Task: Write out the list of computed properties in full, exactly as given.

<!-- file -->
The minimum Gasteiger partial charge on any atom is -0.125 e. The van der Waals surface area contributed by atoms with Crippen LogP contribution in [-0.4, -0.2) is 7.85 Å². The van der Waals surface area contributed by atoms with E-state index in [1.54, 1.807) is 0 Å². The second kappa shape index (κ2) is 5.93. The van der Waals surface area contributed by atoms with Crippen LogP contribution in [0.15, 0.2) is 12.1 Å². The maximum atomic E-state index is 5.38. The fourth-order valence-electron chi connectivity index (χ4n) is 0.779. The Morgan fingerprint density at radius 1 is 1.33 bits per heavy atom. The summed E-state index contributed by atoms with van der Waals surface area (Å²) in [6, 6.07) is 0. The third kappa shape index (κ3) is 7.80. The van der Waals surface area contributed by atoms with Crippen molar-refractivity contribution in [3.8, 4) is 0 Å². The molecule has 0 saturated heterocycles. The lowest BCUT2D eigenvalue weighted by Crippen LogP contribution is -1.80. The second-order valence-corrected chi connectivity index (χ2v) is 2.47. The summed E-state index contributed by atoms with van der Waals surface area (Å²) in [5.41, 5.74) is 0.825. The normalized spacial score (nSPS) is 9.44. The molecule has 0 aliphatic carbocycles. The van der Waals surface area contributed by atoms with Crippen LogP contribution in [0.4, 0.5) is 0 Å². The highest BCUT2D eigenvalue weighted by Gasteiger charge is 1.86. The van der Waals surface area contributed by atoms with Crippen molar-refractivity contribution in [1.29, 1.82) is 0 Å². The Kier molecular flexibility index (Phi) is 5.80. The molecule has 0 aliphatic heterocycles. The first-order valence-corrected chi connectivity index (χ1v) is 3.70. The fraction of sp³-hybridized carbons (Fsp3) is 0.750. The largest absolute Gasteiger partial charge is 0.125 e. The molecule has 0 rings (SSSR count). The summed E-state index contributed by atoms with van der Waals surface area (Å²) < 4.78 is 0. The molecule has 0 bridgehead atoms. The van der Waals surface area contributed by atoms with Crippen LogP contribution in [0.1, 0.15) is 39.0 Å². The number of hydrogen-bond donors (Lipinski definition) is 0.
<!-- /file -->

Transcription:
The minimum Gasteiger partial charge on any atom is -0.125 e. The van der Waals surface area contributed by atoms with Crippen LogP contribution in [-0.4, -0.2) is 7.85 Å². The van der Waals surface area contributed by atoms with E-state index in [1.54, 1.807) is 0 Å². The second kappa shape index (κ2) is 5.93. The van der Waals surface area contributed by atoms with Crippen LogP contribution in [0.15, 0.2) is 12.1 Å². The maximum atomic E-state index is 5.38. The fourth-order valence-electron chi connectivity index (χ4n) is 0.779. The Morgan fingerprint density at radius 1 is 1.33 bits per heavy atom. The summed E-state index contributed by atoms with van der Waals surface area (Å²) in [6, 6.07) is 0. The third kappa shape index (κ3) is 7.80. The van der Waals surface area contributed by atoms with Crippen molar-refractivity contribution in [3.8, 4) is 0 Å². The molecule has 0 saturated heterocycles. The lowest BCUT2D eigenvalue weighted by Crippen LogP contribution is -1.80. The second-order valence-corrected chi connectivity index (χ2v) is 2.47. The summed E-state index contributed by atoms with van der Waals surface area (Å²) in [5.41, 5.74) is 0.825. The normalized spacial score (nSPS) is 9.44. The molecule has 0 aliphatic carbocycles. The van der Waals surface area contributed by atoms with Crippen LogP contribution in [0.4, 0.5) is 0 Å². The highest BCUT2D eigenvalue weighted by Gasteiger charge is 1.86. The van der Waals surface area contributed by atoms with Crippen molar-refractivity contribution in [1.29, 1.82) is 0 Å². The Kier molecular flexibility index (Phi) is 5.80. The molecule has 0 aliphatic heterocycles. The first-order valence-corrected chi connectivity index (χ1v) is 3.70. The fraction of sp³-hybridized carbons (Fsp3) is 0.750. The largest absolute Gasteiger partial charge is 0.125 e. The molecule has 0 rings (SSSR count). The summed E-state index contributed by atoms with van der Waals surface area (Å²) < 4.78 is 0. The molecule has 0 bridgehead atoms. The van der Waals surface area contributed by atoms with Crippen LogP contribution in [0.1, 0.15) is 39.0 Å². The number of hydrogen-bond donors (Lipinski definition) is 0.